sábado, 13 de abril de 2013

humanimal materialist geography

Dear Ecolinguistics Listserv,

Thought there might be interest in Curating the Cosmos, an online art exhibition curated for the annual conference of the Association of American Geographers:

My poetic work Gibber is included here, with an ecolinguistics position explained within my artistic statement. The curators also offer a nice contextualizing essay.

a rawlings

"Poetic Bodies with Landscapes

In Gibber, the Aeolian Marsh, and The Confluence we find work that speaks to an embodied poetics built around a practice of experimentation and performance. Placing it within a Humboltian sense of unity, Gibber, the work of rawlings, resonates with Wylie’s (2005) conception of landscape understood as that “with which” we see, such that rawlings’ “ecopoethic praxis” is an enactment of practice with the landscape. This is a practice attentive to the shaping of bodies and processes, which are of and within the landscape. Such a mode of practice is evident elsewhere in Berner and Stanley’s Aeolian Marsh a “work utterly dependent on what the weather did” (Berner and Stanley). The engagement with the cosmos here is one of attentiveness and immanence, one where control and agency is distributed between and across bodies, be they human, nonhuman, or something else. This resonates with the “humanimal materialist geography,” of Russo’s piece The Confluence, which is also a practice deeply aware of ethics and human/non-human positionality.

Each of these works, then, is highly creative-critical-political in their stance. From rawlings' interrogation and unsettling of the anthropocentricities of language and the hegemonic power relationships those languages support, to Russo’s placement of The Confluence as counter-mapping-radical-poetics, to Berner and Stanley’s nuanced understanding of Arrowhead Marsh which, situates their piece as poetics-hybrid-political ecology, these three poets illustrate the possibilities that such practices point toward in eco-politicizing creative geographies.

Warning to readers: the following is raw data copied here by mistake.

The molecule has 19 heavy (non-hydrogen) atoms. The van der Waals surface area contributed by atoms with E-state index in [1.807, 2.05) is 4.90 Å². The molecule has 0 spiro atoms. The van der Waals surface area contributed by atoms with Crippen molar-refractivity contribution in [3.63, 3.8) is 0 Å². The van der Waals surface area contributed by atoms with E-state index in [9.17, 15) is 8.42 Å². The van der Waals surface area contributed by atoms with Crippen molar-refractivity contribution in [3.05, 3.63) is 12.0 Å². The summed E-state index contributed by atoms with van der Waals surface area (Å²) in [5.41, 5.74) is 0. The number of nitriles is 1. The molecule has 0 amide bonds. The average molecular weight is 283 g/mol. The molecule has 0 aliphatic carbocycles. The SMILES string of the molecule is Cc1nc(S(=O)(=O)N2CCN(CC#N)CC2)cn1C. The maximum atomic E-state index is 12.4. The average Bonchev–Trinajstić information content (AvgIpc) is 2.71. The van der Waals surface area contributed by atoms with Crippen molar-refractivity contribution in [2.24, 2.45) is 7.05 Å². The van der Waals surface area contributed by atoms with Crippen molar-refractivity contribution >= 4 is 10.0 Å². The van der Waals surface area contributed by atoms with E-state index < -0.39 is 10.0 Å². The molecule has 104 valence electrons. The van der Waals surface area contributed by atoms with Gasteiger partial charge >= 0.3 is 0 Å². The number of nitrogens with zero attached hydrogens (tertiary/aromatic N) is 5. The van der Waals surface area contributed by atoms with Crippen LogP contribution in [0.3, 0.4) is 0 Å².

Within their critical and political stance, it is important to note that these pieces are also playful. We suspect this playfulness, which is based on openness and a desire to work in a field that migrates across bodies and disciplines, is key to reimagining, mapping, and counter-mapping the human place in the cosmos. What is more, playfulness migrates across many other works within this collection which, challenge the way we perceive ‘reality’ and the cosmos. Such works resonate with what Deleuze and Guattari term the ‘play of the world,’ which can be seen in ‘a semiotic fragment [that] rubs shoulders with a chemical interaction, an electron crashes into a language, a black hole captures a genetic message’ (2004[1987]:77). Play here, then, becomes entangled with the heterogenity and openness of experience such that it can be understood as a means of acknowledging the manner in which ‘[d]isparate elements ... come together in a multitude of different ways’ (Clark 2003)."

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